The palace still shook occasionally as the earth rumbled in memory, groaned as if it would deny what had happened. Bars of sunlight cast through rents in the walls made motes of dust glitter where they yet hung in the air. Scorch-marks marred the walls, the floors, the ceilings. Broad black smears crossed the blistered paints and gilt of once-bright murals, soot overlaying crumbling friezes of men and animals which seemed to have attempted to walk before the madness grew quiet. The dead lay everywhere, men and women and children, struck down in attempted flight by the lightnings that had flashed down every corridor, or seized by the fires that had stalked them, or sunken into stone of the palace, the stones that had flowed and sought, almost alive, before stillness came again. In odd counterpoint, colorful tapestries and paintings, masterworks all, hung undisturbed except where bulging walls had pushed them awry. Finely carved furnishings, inlaid with ivory and gold, stood untouched except where rippling floors had toppled them. The mind-twisting had struck at the core, ignoring peripheral things.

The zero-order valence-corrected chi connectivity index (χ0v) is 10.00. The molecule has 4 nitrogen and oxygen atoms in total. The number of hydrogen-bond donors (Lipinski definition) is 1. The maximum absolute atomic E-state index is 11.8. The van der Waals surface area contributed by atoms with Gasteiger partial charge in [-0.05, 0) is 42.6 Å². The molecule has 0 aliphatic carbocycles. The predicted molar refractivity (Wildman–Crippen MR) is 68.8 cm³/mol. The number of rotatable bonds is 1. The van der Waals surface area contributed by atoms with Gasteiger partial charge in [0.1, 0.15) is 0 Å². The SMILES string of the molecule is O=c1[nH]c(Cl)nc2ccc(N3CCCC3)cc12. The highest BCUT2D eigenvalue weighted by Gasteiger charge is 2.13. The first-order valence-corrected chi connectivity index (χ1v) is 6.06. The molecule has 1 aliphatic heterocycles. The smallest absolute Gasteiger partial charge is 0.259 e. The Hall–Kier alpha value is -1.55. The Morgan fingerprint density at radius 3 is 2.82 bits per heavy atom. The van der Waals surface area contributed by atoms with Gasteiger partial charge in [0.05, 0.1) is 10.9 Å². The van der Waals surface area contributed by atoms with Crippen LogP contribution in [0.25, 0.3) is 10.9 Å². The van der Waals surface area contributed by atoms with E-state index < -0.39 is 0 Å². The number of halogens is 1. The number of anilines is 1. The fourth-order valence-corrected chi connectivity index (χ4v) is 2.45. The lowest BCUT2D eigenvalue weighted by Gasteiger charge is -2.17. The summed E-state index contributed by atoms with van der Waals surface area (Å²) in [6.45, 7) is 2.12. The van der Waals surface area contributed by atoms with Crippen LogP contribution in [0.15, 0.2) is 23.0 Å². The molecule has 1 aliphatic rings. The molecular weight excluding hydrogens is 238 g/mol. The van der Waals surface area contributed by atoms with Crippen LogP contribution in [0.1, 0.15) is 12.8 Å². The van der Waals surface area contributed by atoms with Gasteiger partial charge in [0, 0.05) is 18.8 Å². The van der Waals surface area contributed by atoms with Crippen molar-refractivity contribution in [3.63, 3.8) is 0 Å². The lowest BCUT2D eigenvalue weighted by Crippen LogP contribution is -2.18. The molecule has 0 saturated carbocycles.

This the first paragraph of The Eye of the World, Robert Jordan's first book of The Wheel of Time series. What does "mind-twisting" mean?